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The 200Lbs Rule

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In Soviet Russia 200 lbs equals 100 kg, and the the same shitty justification is used for that hundred. Then those same people cry about their bitch tits and lack of libido.

Having gone from 25% BF @89kg to 10% BF 83kg at 185 cm / 6'" I can assure this shit takes time without drugs for an average joe. I also looked worse one year into training then when I started, btw. Yes, there was milk involved :P

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Erm, which guys at 70sBig are on drugs?

This guy is:

pisarenko_interview.jpg

He is famous for being disced (together with Kurlovich) having brought a bagful (12 thousand tabs to be precise) of Dianabol for sale to the world championships in Canada in 1985 :facepalm:

I bet Justin didn't tell you that!

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Er, no, I meant which of the editors are on drugs?

Justin made a post addressing this issue. All these people were emailing him saying "You know Coan and Pisarenko used drugs right?!!?!!!!?!111!!"

And he basically said "Of course I do, do you think I'm fucking retarded?"

Drugs were involved, but it does not really nullify the message of training heavy and eating a bunch.

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You also seemed to miss the first post I had on the subject--the amount of weight that looks good on someone is highly dependent on the size of their frame.  I think this is the point most people are trying to drive home.  You are so hung up on 200 lbs because of the 70s big article.  If it was written by Joe Fitness (insert picture of Snoopy here), then just how much confidence would you have in it?

 

Will most skinny guys look good if they add some lean mass?  Absolutely.  Slow and steady is the name of the game.  GOMAD is not slow and steady.  Slow and steady is increasing your food intake 200-300 Calories a week until you are gaining .5 lb to .75 lb (tops) a week, while putting in serious work in the gym.  At that point just enjoy the ride and see where it takes you.  There comes a point where you just have to chill out about the weight (gaining or losing).

 

Actually, I wouldn't find a 100kg benchmark unreasonable. After all, we're not talking about looking athletic, but about being huge. I do agree however, that recommending GOMAD to everyone under 200lbs is exaggerated. But let's not kid ourselves here. If you have a small frame and you really want to be huge, you're going to have to take some drastic measures. If I had a quarter for every time I heard "I can't gain weight, no matter what I do"..... At least GOMAD is guaranteed to work. :P 

 

 

and as I noted, it's highly unlikely that he is entirely natural, and the guys at 70s big aren't, either

 Bismarck may not be entirely natural, but considering that he does a ton of additional conditioning work and he's more than 50lbs over the benchmark, I don't think this disqualifies the message. It's entirely possible for the average Joe, 5"11 to get to 200lbs over time without ballooning over 20% BF, and he wouldn't even look that head-turningly huge by then. 

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... but before steroids the # of athletes of any type over 200lbs was very low, and they usualy carried plenty of fat

I'd say that would depend on the sport and naturally the height of the athletes; that's exactly the point, that the number in isolation is meaningless. When I competed internationally as a junior (<19 years) in rowing (coxed four) all four of us were over 200 lbs and reasonably lean. No gear whatsoever, and we didn't even look like we lifted. There actually was some lifting involved, but most training was endurance/cardio; we did eat a lot, though.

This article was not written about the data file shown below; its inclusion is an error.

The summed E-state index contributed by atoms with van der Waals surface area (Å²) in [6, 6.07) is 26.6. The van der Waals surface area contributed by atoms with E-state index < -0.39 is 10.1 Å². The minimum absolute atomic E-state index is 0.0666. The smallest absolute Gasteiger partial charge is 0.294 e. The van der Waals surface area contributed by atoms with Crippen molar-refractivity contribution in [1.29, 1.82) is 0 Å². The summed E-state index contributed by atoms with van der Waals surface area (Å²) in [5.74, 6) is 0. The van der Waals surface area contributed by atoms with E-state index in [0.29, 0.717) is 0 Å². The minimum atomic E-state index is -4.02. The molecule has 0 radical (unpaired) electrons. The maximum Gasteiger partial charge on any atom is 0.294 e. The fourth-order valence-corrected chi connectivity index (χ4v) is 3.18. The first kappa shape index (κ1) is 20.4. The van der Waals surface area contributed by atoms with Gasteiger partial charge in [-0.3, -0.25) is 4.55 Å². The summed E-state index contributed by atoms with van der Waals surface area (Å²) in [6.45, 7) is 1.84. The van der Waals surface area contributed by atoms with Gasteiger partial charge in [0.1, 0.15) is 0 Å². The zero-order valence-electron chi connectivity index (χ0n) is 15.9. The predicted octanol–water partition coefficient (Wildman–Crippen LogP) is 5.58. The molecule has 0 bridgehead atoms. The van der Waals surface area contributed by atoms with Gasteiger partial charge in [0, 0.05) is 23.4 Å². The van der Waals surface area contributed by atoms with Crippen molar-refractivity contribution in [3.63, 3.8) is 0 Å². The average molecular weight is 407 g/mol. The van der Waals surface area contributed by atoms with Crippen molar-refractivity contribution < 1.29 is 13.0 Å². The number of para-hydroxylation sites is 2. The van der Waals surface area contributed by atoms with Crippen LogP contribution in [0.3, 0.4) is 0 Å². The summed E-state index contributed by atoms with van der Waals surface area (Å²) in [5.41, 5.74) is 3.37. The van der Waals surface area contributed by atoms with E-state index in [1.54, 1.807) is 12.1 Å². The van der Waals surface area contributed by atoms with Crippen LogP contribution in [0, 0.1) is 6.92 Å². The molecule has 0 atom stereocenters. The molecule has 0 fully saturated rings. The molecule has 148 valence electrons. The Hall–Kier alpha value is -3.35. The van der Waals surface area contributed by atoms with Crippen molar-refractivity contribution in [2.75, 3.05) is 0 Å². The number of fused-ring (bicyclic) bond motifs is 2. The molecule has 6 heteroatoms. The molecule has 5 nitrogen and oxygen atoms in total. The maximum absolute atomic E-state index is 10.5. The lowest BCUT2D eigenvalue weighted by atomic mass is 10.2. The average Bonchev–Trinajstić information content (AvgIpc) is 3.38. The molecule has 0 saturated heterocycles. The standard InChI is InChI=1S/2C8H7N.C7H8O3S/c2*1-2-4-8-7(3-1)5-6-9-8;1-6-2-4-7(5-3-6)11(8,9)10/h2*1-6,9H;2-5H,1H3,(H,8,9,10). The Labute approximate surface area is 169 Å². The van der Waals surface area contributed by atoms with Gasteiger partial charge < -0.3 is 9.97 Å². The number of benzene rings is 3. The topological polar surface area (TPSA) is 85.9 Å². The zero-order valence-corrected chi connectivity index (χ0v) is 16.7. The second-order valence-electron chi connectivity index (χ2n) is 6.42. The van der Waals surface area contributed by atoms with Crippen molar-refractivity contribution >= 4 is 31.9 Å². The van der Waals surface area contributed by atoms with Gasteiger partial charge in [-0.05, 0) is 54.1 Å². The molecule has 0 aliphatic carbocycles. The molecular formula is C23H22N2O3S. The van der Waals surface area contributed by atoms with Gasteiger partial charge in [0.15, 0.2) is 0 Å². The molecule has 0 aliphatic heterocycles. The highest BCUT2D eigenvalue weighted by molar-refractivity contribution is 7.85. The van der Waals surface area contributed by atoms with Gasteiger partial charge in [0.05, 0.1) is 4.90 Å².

For male rowers over that age it is not uncommon to weigh over 220 lbs (e.g. this dude: http://www.rudern.de/nc/nationalmannschaft/athleten/?nathid=101) and I would doubt that many are on the gear, simply because there's no money in that sport.

Since it depends on the height, someone clearly over 6 ft would probably have to aim for at least 100 or even 110 kg to look hyoooge.

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I did GOMAD for 8 months only made it to 171, and after I stopped it took me less than a week to fall back to 150. GOMAD can get you the weight but it will come off if you are one of those fast metabolism guys. :P

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Er, no, I meant which of the editors are on drugs?

Justin made a post addressing this issue. All these people were emailing him saying "You know Coan and Pisarenko used drugs right?!!?!!!!?!111!!"

And he basically said "Of course I do, do you think I'm fucking retarded?"

Drugs were involved, but it does not really nullify the message of training heavy and eating a bunch.

AC is for sure, even his fanboys know this

I'm not saying lift heavy and eat (within reason) is a bad message, I'm saying these guys are making a blanket recomendation using an arbitrary number, that's not a good idea

you can not make a 150lber into a 200lber in six months (the Idea behind gomad) without also fatfucking him, muscles grow slowly, in natural lifters

as far as the rowers, that's an endurance sport, a lot of that mass was likely glycogen storage

you're not gonna do that doing 3x5 workouts, at least not quickly

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Actually, I wouldn't find a 100kg benchmark unreasonable. After all, we're not talking about looking athletic, but about being huge. I do agree however, that recommending GOMAD to everyone under 200lbs is exaggerated. But let's not kid ourselves here. If you have a small frame and you really want to be huge, you're going to have to take some drastic measures. If I had a quarter for every time I heard "I can't gain weight, no matter what I do"..... At least GOMAD is guaranteed to work. :P

 

Let me state the positions as I've seen them listed:

  • 70s big recommendation is just fine as is: Fat Forward.  (I don't recall anyone else in this position)
  • Any number outside of context is meaningless: me, LSG, Art, MatthiahM, wolfman  (there may be others)